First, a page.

This was a super-cool adventure in the biomechanics lab at Manchester University, which is located in, uh, the Optometry building.  There was nowhere else for it, ok?

The research is designed to understand the nuances of human movement, to apply the findings to humanoid robots. The aim is to make robots move in a more natural, less clunky way. I’m sure that somewhere along the way there will be some Uncanny Valley-like results, but it’s all a step (ha) on the path to more humanlike robots. On a more serious note, the work has applications in medicine, for rehabilitation and developing prosthetics. Often university research sounds rather arcane and peculiar (Ig Nobel awards, anyone?), but it has real and relevant applications.Before the testing day, I was informed that I needed to be of average fitness as I would be performing walking and jogging movements in a gym for three hours. I do consider myself pretty healthy and active, but I was worried that they were expecting some sort of endurance hero to turn up. Fortunately they weren’t, and it was just repeated brisk walking over short distances.
The Biomechanics Laboratory
The Biomechanics Laboratory

When I turned up, the lab was set up with tracks on the floor and motion capture cameras on the ceiling.  At this point I realised this was going to be pretty futuristic and fun, and I was so glad I’d taken an afternoon off to help with this work. As is the case with all research involving human participants, the session began with the completion of consent forms.  This is to comply with the requirements of the University Ethics Committee, and also gives a chance for questions to be answered, and a little more detail about the work to be revealed to the volunteer.  Unlike any other study I’ve taken part in, this activity was accompanied by coffee and cake.  Researchers, take note!  It was quite a long afternoon, so we also had breaks and chatter throughout the session, to break up the repetition.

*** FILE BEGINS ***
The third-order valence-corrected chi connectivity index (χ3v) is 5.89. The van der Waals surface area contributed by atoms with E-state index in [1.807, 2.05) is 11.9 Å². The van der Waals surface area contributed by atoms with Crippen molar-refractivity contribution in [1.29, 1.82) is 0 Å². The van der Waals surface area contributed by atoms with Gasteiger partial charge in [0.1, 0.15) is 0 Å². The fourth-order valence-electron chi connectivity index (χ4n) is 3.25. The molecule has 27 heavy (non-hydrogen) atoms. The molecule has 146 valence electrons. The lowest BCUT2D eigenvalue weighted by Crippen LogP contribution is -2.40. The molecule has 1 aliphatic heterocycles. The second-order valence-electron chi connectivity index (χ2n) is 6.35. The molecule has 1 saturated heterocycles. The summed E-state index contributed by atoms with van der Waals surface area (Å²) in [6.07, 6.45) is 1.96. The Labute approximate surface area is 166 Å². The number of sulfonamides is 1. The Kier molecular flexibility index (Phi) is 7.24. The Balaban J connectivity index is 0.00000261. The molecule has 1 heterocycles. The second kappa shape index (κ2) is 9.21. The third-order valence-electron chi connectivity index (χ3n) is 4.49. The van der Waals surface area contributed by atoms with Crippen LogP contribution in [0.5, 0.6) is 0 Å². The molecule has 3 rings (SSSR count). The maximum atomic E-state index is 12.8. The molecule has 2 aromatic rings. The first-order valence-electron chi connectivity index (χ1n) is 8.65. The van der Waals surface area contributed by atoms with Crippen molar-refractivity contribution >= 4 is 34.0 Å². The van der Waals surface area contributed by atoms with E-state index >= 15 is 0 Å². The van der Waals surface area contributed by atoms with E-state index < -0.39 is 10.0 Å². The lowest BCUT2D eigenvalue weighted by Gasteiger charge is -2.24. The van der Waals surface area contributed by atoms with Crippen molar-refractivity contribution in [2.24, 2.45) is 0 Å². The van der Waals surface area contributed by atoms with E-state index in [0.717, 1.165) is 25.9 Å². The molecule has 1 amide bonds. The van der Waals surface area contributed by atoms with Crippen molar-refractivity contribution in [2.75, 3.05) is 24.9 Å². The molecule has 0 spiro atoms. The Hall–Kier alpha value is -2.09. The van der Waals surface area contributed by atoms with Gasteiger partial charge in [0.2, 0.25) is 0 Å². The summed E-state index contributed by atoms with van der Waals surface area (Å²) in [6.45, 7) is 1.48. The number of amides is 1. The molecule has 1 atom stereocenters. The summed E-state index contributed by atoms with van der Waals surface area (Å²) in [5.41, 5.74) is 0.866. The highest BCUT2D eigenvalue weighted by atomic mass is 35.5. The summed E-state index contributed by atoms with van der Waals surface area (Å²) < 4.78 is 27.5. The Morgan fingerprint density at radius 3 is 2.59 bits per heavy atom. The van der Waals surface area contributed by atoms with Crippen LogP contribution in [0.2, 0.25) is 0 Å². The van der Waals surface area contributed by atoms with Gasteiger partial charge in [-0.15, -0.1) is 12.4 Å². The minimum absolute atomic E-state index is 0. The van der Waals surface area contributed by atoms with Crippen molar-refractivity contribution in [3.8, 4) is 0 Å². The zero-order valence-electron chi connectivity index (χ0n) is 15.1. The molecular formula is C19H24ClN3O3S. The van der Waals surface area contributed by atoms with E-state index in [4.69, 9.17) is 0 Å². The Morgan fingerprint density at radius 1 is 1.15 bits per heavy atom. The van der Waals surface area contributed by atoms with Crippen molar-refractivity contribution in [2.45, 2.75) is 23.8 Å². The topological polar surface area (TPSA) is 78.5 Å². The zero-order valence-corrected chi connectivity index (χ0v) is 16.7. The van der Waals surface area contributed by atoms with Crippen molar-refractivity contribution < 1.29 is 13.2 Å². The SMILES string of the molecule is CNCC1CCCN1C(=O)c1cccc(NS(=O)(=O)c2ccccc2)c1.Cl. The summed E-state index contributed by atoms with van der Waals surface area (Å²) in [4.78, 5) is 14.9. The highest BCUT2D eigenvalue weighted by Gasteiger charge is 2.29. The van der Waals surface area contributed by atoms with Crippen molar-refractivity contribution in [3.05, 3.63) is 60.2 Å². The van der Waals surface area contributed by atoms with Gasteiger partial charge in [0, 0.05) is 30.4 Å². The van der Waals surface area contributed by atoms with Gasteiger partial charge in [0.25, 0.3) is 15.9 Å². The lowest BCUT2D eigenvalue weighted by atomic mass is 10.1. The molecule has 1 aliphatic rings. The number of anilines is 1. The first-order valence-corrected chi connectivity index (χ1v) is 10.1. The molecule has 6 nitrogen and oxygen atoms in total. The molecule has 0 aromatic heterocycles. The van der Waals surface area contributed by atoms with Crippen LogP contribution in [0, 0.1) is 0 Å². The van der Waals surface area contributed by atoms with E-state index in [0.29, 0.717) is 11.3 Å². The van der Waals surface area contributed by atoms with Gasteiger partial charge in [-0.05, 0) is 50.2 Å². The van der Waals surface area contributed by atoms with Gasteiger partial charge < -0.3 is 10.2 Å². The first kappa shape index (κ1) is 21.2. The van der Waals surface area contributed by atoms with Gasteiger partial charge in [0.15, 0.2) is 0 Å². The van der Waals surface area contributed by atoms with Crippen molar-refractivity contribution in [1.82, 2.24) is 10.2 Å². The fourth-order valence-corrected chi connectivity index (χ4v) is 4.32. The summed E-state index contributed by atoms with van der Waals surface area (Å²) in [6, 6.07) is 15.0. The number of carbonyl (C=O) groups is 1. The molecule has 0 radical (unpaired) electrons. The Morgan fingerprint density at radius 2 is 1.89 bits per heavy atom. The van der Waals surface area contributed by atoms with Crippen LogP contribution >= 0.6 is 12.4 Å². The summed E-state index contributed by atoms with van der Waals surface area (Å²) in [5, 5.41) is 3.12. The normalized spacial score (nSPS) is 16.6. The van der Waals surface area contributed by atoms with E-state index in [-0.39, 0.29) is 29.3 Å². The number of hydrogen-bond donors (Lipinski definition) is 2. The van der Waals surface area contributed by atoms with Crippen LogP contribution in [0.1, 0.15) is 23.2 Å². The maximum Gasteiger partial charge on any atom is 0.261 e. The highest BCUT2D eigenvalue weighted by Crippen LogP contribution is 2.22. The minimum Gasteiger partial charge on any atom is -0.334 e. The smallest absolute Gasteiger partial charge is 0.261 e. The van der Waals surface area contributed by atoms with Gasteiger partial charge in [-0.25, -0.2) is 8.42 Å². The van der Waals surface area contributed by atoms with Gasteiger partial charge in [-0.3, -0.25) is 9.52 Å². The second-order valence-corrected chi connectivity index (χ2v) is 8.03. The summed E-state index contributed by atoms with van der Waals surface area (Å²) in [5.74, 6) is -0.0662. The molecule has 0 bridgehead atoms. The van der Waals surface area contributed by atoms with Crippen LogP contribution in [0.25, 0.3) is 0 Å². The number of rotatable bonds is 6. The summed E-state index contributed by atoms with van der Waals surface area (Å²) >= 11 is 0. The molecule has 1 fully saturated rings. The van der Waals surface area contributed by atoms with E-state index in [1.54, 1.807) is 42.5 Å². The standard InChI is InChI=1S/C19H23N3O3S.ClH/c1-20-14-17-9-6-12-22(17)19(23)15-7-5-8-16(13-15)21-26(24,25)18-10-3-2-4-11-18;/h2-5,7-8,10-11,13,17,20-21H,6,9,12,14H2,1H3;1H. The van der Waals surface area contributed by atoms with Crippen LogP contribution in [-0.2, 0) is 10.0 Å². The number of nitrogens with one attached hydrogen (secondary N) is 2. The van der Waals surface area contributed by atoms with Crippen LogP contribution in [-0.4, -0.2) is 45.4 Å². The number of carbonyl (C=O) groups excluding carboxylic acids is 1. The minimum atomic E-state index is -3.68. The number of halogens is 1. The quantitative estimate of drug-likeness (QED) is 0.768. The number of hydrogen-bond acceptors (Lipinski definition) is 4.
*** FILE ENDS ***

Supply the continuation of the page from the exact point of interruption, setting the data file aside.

Following the initial registration process, I changed into a vest and shorts provided by the lab (this was necessary because my limbs needed to be exposed and I had to have various items of electronics fixed to my body).  I was then weighed and my height was measured.  It seems that I have got heavier (by 1kg) and shorter (by 1cm), which is the worst combination.  Damn you, properly calibrated scales!  This was necessary to calculate my BMI (it was a requirement of the study that participants were of normal weight – BMI 18.5 to 24.5).

Then I had a multitude of sensors fixed about my person.  It took about half an hour to get all of the kit on, and the placing of the devices was meticulous.  There were three different types of sensor used:

EMG (electromyography) sensors, measuring the activity of muscles involved in walking.  I had a number of these placed on my legs and lower back, to identify which muscles are active during which movement activities.

Pressure-sensitive insoles to measure my gait.  I also had to wear shoes provided by the lab, and due to my totally non-ergonomic feet, I required a 7 on my left foot and a 6 on my right.